Sunday morning at Bonnaroo is always a little bit like a hangover. Weary worn festival goers are exhausted by 3 days of sleeping on ground, partying, and getting rocked by Bruce Springsteen (until well past midnight). Those that stayed up for Nine Inch Nails and Ben Harper, both of whom played late night sets that stretched almost till morning, could at least take solace in the absence of a Kanye West like dawn performance. This Sunday featured overcast weather in the morning, which would eventually clear to reveal sunshine by mid-afternoon. It was perfect weather for a day outdoors enjoying music.
I began my day with cellist/songwriter Ben Sollee. Sollee is one-fourth of The Sparrow Quartet that features non-other than Bela-Fleck, Abigail Washburn, and Casey Driessen. His solo work is an intriguing mixture of classical, bluegrass, and most prominently soul music. Sollee also biked down to Bonnaroo on a mini-tour that weaved through his home state of Kentucky and on down to Manchester, Tennessee. He did so to raise awareness for Oxfam International’s work against poverty and to promote the Xtracycle, an extended frame bicycle that allowed Sollee to carry some sixty pounds of equipment (including his cello) with him on the 330 mile trip.
All this was cool and inspirational, but not nearly as cool and inspirational as the 45 minute set he conducted at the Sonic Stage on Sunday morning. Sollee was augmented by light percussion and a tastefully minimalist electric guitarist. The trio dispatched tunes from Sollee’s debut record Learning to Bend as well as several awesome covers including Tom Wait’s “Chocolate Jesus” and a closing rendition of Cat Steven’s “It’s A Wild World.” On the former, Sollee and company were joined by a body painted hippie who took hold of a spare mic stand and began doing his best Tom Waits impersonation. The surprise cameo was gracefully allowed by Sollee and the Bonnaroo security staff, until the hippie decided to examine Sollee’s cello bow. At that point he was forcibly removed from the stage (I spotted him later, no worse for the wear). Sollee finished the song by following the hippie’s lead by standing up and doing his own Wait’s impersonation. The sound of Sollee’s cello and soulful vocals attracted quite a crowd to the small stage by the end of his set. The last day of Bonnaroo 2009 was just getting started.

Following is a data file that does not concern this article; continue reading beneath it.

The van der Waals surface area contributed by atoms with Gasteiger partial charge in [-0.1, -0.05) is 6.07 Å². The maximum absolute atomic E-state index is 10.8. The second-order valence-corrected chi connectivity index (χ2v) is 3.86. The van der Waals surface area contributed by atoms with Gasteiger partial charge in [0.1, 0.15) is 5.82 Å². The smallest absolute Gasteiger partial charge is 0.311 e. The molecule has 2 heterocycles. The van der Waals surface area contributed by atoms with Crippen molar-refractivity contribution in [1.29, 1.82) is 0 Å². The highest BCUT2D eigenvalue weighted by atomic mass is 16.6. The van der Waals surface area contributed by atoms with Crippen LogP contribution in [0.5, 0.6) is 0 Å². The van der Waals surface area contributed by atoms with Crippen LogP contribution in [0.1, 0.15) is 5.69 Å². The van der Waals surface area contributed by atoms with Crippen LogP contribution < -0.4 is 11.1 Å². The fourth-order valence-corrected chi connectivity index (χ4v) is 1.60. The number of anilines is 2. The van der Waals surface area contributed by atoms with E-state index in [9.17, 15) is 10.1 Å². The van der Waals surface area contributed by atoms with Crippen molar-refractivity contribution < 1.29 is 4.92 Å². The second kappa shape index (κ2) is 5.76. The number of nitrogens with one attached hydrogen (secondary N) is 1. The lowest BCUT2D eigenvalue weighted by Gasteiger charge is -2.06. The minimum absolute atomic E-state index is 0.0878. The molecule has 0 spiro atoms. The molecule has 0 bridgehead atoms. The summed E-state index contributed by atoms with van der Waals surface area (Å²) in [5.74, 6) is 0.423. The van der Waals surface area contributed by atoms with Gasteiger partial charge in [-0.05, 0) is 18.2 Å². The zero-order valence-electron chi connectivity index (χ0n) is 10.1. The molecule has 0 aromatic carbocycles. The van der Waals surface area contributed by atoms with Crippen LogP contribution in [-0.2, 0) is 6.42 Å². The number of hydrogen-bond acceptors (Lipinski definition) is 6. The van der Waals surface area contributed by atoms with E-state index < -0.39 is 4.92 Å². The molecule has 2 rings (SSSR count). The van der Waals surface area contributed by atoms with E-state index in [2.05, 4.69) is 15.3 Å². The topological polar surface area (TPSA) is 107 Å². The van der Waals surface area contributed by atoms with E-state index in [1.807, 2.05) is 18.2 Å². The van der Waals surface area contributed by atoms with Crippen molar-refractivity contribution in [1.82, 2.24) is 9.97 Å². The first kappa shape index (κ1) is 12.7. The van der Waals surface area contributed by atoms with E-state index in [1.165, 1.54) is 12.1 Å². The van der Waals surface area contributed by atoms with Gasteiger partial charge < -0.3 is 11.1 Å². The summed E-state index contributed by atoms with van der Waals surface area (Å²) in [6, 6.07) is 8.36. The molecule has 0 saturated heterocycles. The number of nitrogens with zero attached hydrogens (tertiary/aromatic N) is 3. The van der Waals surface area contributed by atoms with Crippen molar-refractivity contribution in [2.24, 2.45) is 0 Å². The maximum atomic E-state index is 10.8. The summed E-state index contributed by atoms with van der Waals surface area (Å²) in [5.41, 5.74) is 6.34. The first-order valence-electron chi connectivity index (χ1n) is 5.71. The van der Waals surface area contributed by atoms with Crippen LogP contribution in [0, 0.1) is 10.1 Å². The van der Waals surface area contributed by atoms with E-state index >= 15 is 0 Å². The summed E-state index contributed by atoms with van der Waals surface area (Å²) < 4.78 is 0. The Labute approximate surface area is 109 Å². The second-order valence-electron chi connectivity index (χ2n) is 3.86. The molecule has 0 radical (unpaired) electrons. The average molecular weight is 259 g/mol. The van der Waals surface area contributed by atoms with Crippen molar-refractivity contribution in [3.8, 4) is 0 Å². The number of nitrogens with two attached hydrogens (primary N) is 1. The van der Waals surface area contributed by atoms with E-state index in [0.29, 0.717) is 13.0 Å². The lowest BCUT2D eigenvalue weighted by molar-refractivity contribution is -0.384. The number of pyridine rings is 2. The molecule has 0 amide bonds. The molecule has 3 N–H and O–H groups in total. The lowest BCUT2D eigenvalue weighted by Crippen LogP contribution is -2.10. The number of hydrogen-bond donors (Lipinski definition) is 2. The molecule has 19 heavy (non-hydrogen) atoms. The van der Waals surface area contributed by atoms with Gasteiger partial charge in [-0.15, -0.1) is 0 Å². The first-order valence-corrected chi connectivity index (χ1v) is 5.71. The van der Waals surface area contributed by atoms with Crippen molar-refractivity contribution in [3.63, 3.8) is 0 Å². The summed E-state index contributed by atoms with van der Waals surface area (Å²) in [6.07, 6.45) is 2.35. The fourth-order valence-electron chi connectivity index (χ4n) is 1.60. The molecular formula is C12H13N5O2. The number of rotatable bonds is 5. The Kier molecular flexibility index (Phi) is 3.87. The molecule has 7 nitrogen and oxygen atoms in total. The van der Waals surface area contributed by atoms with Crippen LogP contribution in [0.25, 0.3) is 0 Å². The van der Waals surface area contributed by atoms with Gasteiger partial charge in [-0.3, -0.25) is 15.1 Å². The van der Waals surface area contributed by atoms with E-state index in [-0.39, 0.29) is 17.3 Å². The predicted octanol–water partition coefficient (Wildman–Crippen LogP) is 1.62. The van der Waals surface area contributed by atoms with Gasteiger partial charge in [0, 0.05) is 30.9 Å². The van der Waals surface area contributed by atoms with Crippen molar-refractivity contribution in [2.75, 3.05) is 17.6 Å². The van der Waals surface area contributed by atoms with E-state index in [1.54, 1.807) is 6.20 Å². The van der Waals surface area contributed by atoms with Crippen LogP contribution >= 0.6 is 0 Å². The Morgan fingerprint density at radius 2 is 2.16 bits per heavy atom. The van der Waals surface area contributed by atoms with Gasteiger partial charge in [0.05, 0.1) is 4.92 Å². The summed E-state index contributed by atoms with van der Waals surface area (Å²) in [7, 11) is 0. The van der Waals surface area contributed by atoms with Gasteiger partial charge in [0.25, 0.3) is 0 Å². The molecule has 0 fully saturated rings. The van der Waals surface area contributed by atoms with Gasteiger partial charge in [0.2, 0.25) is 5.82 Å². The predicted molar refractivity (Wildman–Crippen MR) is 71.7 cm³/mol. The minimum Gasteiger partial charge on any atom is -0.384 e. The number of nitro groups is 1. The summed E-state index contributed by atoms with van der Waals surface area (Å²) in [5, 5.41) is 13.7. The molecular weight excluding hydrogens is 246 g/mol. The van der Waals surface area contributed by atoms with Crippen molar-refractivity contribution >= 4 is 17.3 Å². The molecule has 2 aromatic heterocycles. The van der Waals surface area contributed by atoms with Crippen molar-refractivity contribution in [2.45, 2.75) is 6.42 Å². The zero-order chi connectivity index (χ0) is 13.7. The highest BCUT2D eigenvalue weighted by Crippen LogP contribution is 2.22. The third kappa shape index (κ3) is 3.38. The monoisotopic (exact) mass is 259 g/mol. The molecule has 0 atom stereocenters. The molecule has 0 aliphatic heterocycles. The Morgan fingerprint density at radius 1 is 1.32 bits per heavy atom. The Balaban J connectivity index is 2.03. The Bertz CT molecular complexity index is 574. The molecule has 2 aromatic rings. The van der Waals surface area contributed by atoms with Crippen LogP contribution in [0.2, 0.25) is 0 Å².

Next up for me was the Lovell Sisters. The three sisters were joined by a standup bass player and an additional guitarist, however it was the three sisters that fronted the show and held the audience’s rapt attention. I didn’t know much about the Lovell Sisters before heading to this show and was pleasantly surprised by them, which is one of the things that makes each Bonnaroo so special. The undiscovered bands, the unscripted moments, and the unplanned camping adventures are what makes Bonnaroo Bonnaroo. Rebecca (mandolin), Jessica (fiddle), and Megan Lovell (dobro) are the real deal. Though young and pretty, which might cause some to pause, these girls can play and have graced stages from Merlefest to Telluride. They even turned down a deal with one of big record labels in favor of recording their own original songs. However, it was an instrumental cover of “Choctaw Hayride” that was the highlight of their set as each Lovell showed instrumental prowess well beyond their years. This is definitely a band to keep an eye on. Their new record Time to Grow is due out July 7th.
Todd Snider followed the Lovell Sisters. Full disclosure: I’m a huge Todd Snider fan and had never seen him live. That being said the show was pretty awesome. Back up by Don Was on bass, Snider delivered a set heavy on his excellent new album The Excitement Plan. Several of the songs came across much funnier than the understated arrangements of the record would have suggested. Highlights included rousing renditions of Snider classics “The Ballad of the Kingsmen” and “Conservative Christian Straight White Republican All American Males”. Snider also exhibited his notorious comedic flourishes with a side splitting story about his evolution from a varsity football player in high school to quitting the team and becoming a “burnout”. Dropping acid evidently makes football practice a lot more fun. This lead to one of the standout songs from his new record “America’s Favorite Pastime,” a song about a pitcher who pitches a no-hitter tripping on acid. A more tender note was the reading of Robert Earl Keen’s “Corpus Christi Bay,” which Keen himself joined Snider on stage for, a favor Snider would return during Keen’s subsequent set.
This post was supposed to cover all of Sunday’s activities, but……look for part 3 of Bonnaroo 2009 sometime next week.
About the author: Specializes in Dead, Drunk, and Nakedness..... Former College Radio DJ and Current Craft Beer Nerd